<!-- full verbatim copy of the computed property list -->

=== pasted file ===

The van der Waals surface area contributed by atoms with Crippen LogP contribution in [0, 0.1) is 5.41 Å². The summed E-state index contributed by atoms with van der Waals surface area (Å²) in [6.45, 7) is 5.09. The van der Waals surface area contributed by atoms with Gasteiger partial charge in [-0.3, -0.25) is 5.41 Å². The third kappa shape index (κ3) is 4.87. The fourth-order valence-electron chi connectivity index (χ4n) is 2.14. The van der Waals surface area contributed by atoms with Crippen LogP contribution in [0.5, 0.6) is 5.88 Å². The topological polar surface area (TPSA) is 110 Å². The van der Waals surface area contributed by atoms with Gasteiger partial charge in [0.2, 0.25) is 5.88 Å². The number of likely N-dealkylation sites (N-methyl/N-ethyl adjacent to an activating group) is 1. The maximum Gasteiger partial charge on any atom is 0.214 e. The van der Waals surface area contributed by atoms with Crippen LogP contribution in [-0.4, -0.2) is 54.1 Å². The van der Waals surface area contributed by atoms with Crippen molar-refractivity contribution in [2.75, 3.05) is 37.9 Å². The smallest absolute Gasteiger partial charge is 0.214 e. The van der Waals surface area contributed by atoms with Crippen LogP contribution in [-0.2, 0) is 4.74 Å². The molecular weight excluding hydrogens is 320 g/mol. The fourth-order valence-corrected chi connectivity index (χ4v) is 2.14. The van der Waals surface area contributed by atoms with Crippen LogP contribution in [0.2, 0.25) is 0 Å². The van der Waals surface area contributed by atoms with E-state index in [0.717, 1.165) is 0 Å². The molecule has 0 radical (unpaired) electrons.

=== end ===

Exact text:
The van der Waals surface area contributed by atoms with Crippen LogP contribution in [0, 0.1) is 5.41 Å². The summed E-state index contributed by atoms with van der Waals surface area (Å²) in [6.45, 7) is 5.09. The van der Waals surface area contributed by atoms with Gasteiger partial charge in [-0.3, -0.25) is 5.41 Å². The third kappa shape index (κ3) is 4.87. The fourth-order valence-electron chi connectivity index (χ4n) is 2.14. The van der Waals surface area contributed by atoms with Crippen LogP contribution in [0.5, 0.6) is 5.88 Å². The topological polar surface area (TPSA) is 110 Å². The van der Waals surface area contributed by atoms with Gasteiger partial charge in [0.2, 0.25) is 5.88 Å². The number of likely N-dealkylation sites (N-methyl/N-ethyl adjacent to an activating group) is 1. The maximum Gasteiger partial charge on any atom is 0.214 e. The van der Waals surface area contributed by atoms with Crippen LogP contribution in [-0.4, -0.2) is 54.1 Å². The van der Waals surface area contributed by atoms with Crippen molar-refractivity contribution in [2.75, 3.05) is 37.9 Å². The smallest absolute Gasteiger partial charge is 0.214 e. The van der Waals surface area contributed by atoms with Crippen LogP contribution in [-0.2, 0) is 4.74 Å². The molecular weight excluding hydrogens is 320 g/mol. The fourth-order valence-corrected chi connectivity index (χ4v) is 2.14. The van der Waals surface area contributed by atoms with Crippen LogP contribution in [0.2, 0.25) is 0 Å². The van der Waals surface area contributed by atoms with E-state index in [0.717, 1.165) is 0 Å². The molecule has 0 radical (unpaired) electrons.